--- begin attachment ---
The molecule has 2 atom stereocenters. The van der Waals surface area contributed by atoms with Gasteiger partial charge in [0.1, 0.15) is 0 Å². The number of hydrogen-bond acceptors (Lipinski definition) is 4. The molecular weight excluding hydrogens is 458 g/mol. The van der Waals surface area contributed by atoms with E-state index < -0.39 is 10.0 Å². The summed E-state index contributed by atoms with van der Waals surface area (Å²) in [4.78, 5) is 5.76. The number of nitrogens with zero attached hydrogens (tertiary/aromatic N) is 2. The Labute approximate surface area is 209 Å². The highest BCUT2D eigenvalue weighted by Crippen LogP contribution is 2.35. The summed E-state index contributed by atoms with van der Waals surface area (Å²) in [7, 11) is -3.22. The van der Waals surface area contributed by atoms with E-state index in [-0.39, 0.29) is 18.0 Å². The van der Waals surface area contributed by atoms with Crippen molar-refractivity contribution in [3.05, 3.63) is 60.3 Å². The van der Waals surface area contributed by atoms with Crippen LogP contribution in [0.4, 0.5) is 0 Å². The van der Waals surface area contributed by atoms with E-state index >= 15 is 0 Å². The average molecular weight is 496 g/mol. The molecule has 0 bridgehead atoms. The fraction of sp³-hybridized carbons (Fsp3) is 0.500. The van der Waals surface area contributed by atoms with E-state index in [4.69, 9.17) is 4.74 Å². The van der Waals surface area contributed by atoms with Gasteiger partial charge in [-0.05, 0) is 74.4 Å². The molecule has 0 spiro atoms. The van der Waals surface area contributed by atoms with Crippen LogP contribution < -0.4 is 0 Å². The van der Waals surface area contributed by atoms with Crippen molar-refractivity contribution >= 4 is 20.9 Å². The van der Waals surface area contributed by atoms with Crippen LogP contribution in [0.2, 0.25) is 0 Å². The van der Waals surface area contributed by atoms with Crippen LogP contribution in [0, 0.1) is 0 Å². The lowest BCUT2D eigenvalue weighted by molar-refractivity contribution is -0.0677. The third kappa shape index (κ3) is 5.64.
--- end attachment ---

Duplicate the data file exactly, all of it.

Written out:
The molecule has 2 atom stereocenters. The van der Waals surface area contributed by atoms with Gasteiger partial charge in [0.1, 0.15) is 0 Å². The number of hydrogen-bond acceptors (Lipinski definition) is 4. The molecular weight excluding hydrogens is 458 g/mol. The van der Waals surface area contributed by atoms with E-state index < -0.39 is 10.0 Å². The summed E-state index contributed by atoms with van der Waals surface area (Å²) in [4.78, 5) is 5.76. The number of nitrogens with zero attached hydrogens (tertiary/aromatic N) is 2. The Labute approximate surface area is 209 Å². The highest BCUT2D eigenvalue weighted by Crippen LogP contribution is 2.35. The summed E-state index contributed by atoms with van der Waals surface area (Å²) in [7, 11) is -3.22. The van der Waals surface area contributed by atoms with E-state index in [-0.39, 0.29) is 18.0 Å². The van der Waals surface area contributed by atoms with Crippen molar-refractivity contribution in [3.05, 3.63) is 60.3 Å². The van der Waals surface area contributed by atoms with Crippen LogP contribution in [0.4, 0.5) is 0 Å². The van der Waals surface area contributed by atoms with E-state index >= 15 is 0 Å². The average molecular weight is 496 g/mol. The molecule has 0 bridgehead atoms. The fraction of sp³-hybridized carbons (Fsp3) is 0.500. The van der Waals surface area contributed by atoms with E-state index in [4.69, 9.17) is 4.74 Å². The van der Waals surface area contributed by atoms with Gasteiger partial charge in [-0.05, 0) is 74.4 Å². The molecule has 0 spiro atoms. The van der Waals surface area contributed by atoms with Crippen LogP contribution < -0.4 is 0 Å². The van der Waals surface area contributed by atoms with Crippen molar-refractivity contribution >= 4 is 20.9 Å². The van der Waals surface area contributed by atoms with Crippen LogP contribution in [0.2, 0.25) is 0 Å². The van der Waals surface area contributed by atoms with Crippen LogP contribution in [0, 0.1) is 0 Å². The lowest BCUT2D eigenvalue weighted by molar-refractivity contribution is -0.0677. The third kappa shape index (κ3) is 5.64.